The simplest method of drying the rubber is to hang up the strips of crepe or sheets in a large and airy room. Light must be carefully excluded from the drying room, and thorough ventilation must be provided for. In the moist climates in which rubber is generally grown, drying is a very long process unless artificial means are employed for removing the moisture of the surrounding air. In practice the use of hot air is often adopted, the method being based on the processes customary in tea-withering lofts and in cacao-curing houses. Prolonged exposure to a high temperature is not however to be generally recommended, owing to the softening effect upon the rubber, and the danger that tackiness may arise. The use of cool air artificially dried has been suggested, such drying being effected either by mechanical cooling or by the use of such a substance as calcium chloride. However, the technical difficulties in the way of adopting such a process have not been entirely overcome, and the method is scarcely used in practice.
Vacuum Drying Machine
The most rapid and convenient way of removing the moisture is by the use of vacuum driers. In these machines the thinly crêped rubber is spread on trays in a square chamber or oven provided with a door which can be shut quite air tight The chamber is heated by steam to a temperature of about go degrees F. It is then exhausted by means of a powerful air pump, and the pressure is kept low in this way for one or two hours. A large machine is capable of dealing with 200 to 300 lbs. of rubber in two hours. The rubber is taken from the drier in a soft and woolly condition, and is generally re-crêped whilst still warm. It should be pointed out that certain manufacturers are of opinion that rubber dried in this way is inferior in nerve to samples slowly dried in the open. Other experts however consider vacuum-dried rubber to be as good as any other.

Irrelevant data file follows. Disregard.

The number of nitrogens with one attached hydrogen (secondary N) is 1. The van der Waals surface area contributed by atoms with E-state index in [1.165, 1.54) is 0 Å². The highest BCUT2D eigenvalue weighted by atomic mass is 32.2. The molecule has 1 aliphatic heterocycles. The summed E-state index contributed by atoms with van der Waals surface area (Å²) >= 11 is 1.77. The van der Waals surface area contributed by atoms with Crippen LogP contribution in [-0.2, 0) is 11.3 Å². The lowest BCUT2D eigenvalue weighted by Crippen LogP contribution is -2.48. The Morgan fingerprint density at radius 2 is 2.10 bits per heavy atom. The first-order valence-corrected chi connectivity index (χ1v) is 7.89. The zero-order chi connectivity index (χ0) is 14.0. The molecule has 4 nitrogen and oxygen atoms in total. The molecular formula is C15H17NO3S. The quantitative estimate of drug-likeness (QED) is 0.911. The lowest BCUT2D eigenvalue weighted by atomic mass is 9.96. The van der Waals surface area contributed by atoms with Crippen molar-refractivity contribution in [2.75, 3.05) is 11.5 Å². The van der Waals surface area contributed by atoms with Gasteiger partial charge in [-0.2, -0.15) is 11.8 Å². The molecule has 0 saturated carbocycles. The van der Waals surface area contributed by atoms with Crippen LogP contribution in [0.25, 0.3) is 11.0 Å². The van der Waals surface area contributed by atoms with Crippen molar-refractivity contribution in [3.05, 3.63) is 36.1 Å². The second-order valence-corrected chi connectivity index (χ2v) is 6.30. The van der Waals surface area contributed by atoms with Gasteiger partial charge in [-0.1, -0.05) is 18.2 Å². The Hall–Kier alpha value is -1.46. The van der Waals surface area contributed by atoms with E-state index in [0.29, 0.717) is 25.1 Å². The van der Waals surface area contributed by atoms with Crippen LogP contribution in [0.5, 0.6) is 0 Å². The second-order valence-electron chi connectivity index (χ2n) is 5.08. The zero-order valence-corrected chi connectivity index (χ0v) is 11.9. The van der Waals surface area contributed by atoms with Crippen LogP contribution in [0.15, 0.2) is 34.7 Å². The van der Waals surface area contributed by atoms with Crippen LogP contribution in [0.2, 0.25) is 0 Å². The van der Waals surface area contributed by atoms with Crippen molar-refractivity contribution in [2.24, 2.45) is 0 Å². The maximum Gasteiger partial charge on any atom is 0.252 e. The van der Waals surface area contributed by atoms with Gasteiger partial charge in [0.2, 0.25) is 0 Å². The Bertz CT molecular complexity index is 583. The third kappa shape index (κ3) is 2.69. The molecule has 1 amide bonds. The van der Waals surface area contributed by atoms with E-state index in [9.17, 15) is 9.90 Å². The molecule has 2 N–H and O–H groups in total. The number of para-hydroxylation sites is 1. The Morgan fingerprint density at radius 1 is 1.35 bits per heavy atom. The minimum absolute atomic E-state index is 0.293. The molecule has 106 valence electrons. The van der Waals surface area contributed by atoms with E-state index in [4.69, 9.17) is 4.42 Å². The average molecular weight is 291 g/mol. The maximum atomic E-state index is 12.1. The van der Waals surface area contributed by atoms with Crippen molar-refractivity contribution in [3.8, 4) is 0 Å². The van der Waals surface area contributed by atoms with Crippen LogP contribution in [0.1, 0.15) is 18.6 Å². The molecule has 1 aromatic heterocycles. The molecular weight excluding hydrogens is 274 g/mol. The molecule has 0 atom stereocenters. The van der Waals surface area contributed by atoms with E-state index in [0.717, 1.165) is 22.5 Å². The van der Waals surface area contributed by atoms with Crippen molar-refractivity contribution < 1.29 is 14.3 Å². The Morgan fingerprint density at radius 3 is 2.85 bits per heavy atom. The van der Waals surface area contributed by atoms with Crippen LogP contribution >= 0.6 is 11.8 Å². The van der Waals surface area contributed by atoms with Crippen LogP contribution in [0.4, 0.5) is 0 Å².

In fact, from the fluctuations in market price of the different forms of plantation rubber, it may be concluded that manufacturers have not yet arrived at a unanimous preference for any particular method of preparation. At successive auctions the market may be headed by pale crêpe, block rubber, smoked sheet or by some other form. From the planter's point of view, crêiping and vacuum drying are probably the most convenient methods. It may therefore be useful briefly to recapitulate the successive processes gone through in an up-to-date factory in which these processes are employed. Although objections have been made to both these processes on account of their effect on the mysterious quality known as nerve, yet both are closely similar to some forms of treatment which the manufacturer himself employs. It seems probable therefore that objections to these methods will fade away as soon as large bulks which have been " worked " to an equal and known extent can be put upon the market